The Connector isn’t alone in this recovery. DASH in Alexandria and the CUE bus in the City of Fairfax saw similar recoveries in the second half of 2022.
In Alexandria, DASH’s dramatic uptick in ridership seemed fueled in part by switching to a fare-free system. Fairfax County was considering a similar move for the Connector, but that was tabled by the Board of Supervisors earlier this month in favor of a discounted rate for low-income passengers.
Overall transit ridership in the area, though, remains significantly below pre-pandemic levels — in large part due to Metro accounting for more than 78.6% of the region’s ridership.
Metro didn’t have quite the same dramatic return to pre-pandemic ridership in Virginia that Fairfax Connector experienced.
While Metro’s combined ridership for rail and bus was higher every month in 2022 than it was in 2021, it’s still half what it was in 2018 and 2019. In Virginia, Metro’s ridership for September was roughly 4.1 million — less than half of the 9.2 million riders in 2019.
Fairfax County doesn’t have the same high percentage of access to transit — around 61.3% of the total population — compared to neighbors like Arlington and Alexandria, but that’s to be expected given that it’s significantly larger with less urbanized areas.
Fairfax Connector is set to start its electric bus pilot program by the end of the year.
Phase one of the pilot program will run out of the West Ox bus division, which serves routes in the western and central portion of the county. Initially, electric buses will be tested on four routes. Phase two is expected to begin in 2023 and will include four additional buses on routes in the southern portion of the county.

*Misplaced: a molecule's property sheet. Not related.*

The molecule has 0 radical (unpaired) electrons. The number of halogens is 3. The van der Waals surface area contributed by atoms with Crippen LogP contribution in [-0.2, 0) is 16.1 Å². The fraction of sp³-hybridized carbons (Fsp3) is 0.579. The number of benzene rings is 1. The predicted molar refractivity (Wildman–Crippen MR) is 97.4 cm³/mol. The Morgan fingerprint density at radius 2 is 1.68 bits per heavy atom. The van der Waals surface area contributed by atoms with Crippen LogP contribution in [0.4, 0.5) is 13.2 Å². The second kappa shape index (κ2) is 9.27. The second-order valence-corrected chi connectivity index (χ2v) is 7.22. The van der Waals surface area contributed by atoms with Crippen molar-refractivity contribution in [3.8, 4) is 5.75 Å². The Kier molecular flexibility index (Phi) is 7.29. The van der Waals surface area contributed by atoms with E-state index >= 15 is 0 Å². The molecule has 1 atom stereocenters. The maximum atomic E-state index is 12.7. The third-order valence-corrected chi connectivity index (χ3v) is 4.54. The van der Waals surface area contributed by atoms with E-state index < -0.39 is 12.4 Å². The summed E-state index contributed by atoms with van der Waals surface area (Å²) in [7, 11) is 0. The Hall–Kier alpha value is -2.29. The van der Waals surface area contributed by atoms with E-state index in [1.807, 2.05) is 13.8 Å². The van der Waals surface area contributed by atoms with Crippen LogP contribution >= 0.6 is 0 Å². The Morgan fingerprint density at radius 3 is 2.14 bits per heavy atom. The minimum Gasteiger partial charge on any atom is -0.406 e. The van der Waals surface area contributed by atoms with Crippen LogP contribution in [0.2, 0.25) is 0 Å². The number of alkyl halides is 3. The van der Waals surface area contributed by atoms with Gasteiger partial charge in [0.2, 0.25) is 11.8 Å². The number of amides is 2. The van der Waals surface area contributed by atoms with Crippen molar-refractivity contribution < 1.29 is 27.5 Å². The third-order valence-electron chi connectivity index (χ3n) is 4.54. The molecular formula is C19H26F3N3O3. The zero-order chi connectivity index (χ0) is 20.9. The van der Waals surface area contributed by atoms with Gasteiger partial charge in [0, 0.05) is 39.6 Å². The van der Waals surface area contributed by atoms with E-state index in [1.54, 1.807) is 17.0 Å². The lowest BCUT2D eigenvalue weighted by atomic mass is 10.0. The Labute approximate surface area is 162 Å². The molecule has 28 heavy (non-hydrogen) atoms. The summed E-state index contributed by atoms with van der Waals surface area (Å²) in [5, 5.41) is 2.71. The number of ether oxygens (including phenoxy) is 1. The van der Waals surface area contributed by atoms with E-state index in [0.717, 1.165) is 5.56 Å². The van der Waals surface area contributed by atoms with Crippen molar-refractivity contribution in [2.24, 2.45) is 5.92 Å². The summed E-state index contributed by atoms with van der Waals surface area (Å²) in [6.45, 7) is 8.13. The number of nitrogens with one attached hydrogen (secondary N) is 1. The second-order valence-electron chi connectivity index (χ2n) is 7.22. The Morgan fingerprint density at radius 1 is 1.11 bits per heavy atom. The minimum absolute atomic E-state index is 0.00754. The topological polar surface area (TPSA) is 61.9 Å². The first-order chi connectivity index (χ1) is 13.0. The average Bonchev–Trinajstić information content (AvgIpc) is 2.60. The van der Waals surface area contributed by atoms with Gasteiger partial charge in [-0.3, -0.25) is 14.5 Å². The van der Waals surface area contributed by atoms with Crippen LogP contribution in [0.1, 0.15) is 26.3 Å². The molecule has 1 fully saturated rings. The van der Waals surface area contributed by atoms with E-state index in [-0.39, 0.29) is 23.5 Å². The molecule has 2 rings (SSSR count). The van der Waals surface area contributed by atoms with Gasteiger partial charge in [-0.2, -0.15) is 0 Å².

No exact timetable was given for how long the pilot program is anticipated to last, but it will likely follow other neighboring localities and run about two years.
The hope is to transition the entire Fairfax Connector fleet to 100% zero emission buses by 2035. This deadline is based on the county’s established goal of becoming carbon neutral by 2040.
Staff identified several challenges that they will closely monitor, including ensuring there’s no reduction in service as a result of the transition. Several supervisors noted during the meeting that slower service, a reduction of routes, or constant maintenance taking buses offline could lead to fewer riders.
There are also technology limits to consider and whether the electrical grid will meet the energy requirements needed for large bus fleets.
According to the county’s Chief of Transit Dwayne Pelfrey, two thirds of current Fairfax Connector routes exceed the battery capability of electric buses. Coupled with potential issues with cold weather and hills, like Alexandria experienced late last year, electric buses may not completely meet the needs of the Fairfax Connector just yet.
That, in turn, could push potential riders back to single-occupancy vehicles, negating the emission reductions that many hope electric buses will provide.
Pelfrey also noted that obtaining buses has been increasingly difficult between supply chain issues and manufacturers not being ready to “pivot” to producing electric vehicles.
The used bus market is difficult to navigate as well, though the county did purchase 10 used buses out of North Carolina that will be transitioning to electric and 12 hybrid buses from WMATA.
Considering the county’s goals and the current price of gasoline, though, staff and board members believe the issues are worth navigating. While capital and infrastructure costs may be higher for electric buses, fuel and maintenance costs would be significantly lower over a 12-year period, according to a graph presented by staff.